Lenovo Takes On Dell

new value line of PCs

Lenovo CEO Yang Yuanqing, who will be chairman of the combined IBM-Lenovo venture, and IBM veteran Stephen Ward, who will become CEO, outlined plans for the value-priced PC line in an interview with CRN last week.

Lenovo plans to spend $200 million in marketing funds to help drive sales through the channel, Ward said. The company rounded out its executive team by naming longtime IBM executive Mark Enzweiler vice president of worldwide business partner sales, and Stephen Mungall vice president of U.S. distribution and reseller sales.

Ward said that upon the close of Lenovo's acquisition of the $12.5 billion IBM PC business, expected next quarter, Lenovo will bring to the United States a line of aggressively priced PCs that complement IBM's existing ThinkPad and ThinkCentre PCs.

The Lenovo systems will be sold through the channel and positioned as products aimed at the SOHO and SMB markets while IBM's existing line of PCs will be marketed at customers seeking more feature-rich systems, Ward said. "We're still working on exactly where the line between these systems and our existing systems is going to be," he said. "But we will have a full range of systems available across all market segments."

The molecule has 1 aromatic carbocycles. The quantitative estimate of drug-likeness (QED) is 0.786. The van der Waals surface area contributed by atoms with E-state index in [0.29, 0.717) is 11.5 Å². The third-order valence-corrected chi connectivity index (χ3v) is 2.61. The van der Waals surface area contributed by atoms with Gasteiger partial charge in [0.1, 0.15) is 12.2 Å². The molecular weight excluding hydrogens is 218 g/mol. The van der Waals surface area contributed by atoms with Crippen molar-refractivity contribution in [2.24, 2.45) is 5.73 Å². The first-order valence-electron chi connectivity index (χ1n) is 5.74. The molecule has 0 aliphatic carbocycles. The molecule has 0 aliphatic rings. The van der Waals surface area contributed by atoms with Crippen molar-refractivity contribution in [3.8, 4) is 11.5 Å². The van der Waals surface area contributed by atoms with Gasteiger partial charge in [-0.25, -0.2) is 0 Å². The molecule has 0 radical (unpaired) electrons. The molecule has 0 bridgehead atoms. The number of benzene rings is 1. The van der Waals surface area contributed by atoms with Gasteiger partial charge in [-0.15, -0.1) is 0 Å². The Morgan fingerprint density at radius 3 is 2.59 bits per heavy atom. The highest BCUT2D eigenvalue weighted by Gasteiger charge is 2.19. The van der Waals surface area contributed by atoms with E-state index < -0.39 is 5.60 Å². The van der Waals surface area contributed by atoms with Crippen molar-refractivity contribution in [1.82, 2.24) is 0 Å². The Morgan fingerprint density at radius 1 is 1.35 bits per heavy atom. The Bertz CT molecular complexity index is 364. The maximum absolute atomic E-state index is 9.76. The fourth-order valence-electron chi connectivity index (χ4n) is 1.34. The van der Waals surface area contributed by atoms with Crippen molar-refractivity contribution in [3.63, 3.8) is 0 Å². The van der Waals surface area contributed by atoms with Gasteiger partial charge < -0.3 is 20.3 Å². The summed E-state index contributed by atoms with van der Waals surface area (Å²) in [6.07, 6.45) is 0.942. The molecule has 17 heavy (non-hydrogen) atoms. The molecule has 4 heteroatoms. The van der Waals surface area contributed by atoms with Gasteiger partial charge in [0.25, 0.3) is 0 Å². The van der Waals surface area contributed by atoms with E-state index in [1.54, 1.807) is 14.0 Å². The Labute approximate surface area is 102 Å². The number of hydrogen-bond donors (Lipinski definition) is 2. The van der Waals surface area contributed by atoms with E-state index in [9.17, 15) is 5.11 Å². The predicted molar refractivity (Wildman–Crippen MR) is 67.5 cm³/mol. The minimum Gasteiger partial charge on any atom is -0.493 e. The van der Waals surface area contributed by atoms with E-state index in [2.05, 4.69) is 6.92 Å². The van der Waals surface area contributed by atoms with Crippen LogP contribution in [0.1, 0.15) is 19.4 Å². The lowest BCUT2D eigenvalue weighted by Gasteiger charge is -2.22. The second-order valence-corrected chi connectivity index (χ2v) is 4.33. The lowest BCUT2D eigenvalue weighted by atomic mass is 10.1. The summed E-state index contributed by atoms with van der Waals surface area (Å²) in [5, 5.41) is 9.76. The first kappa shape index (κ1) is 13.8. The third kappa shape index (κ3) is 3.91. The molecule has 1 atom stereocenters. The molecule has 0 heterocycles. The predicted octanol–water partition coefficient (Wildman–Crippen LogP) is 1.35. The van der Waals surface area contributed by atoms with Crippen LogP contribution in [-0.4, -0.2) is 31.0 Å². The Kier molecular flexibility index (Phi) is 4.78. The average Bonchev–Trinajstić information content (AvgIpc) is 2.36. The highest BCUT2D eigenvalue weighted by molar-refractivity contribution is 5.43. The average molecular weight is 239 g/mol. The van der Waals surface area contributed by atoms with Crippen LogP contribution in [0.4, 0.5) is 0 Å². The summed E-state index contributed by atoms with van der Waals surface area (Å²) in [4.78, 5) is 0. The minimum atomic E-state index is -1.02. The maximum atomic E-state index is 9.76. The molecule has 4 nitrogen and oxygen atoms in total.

Sponsored post

The new line of Lenovo PCs will be priced aggressively against competitors such as Dell, while existing IBM systems will be positioned as offerings that sport additional features at prices that slightly undercut rival offerings, Ward said. "It's a misnomer that Dell is the low price leader. But this will make us a lot more competitive to Dell."

Bob Venero, president and CEO of Future Tech, an IBM solution provider in Holbrook, N.Y., said he is excited by the prospect that a new more aggressive Lenovo will help him take share from Dell. "You have created a more streamlined, faster, smaller organization that can react to industry turns better than IBM can itself," he said. Venero said he recently displaced 3,000 Dell Latitude notebooks with IBM ThinkPads because of the high rate of failures on the Dell products.

STEVEN BURKE contributed to this story.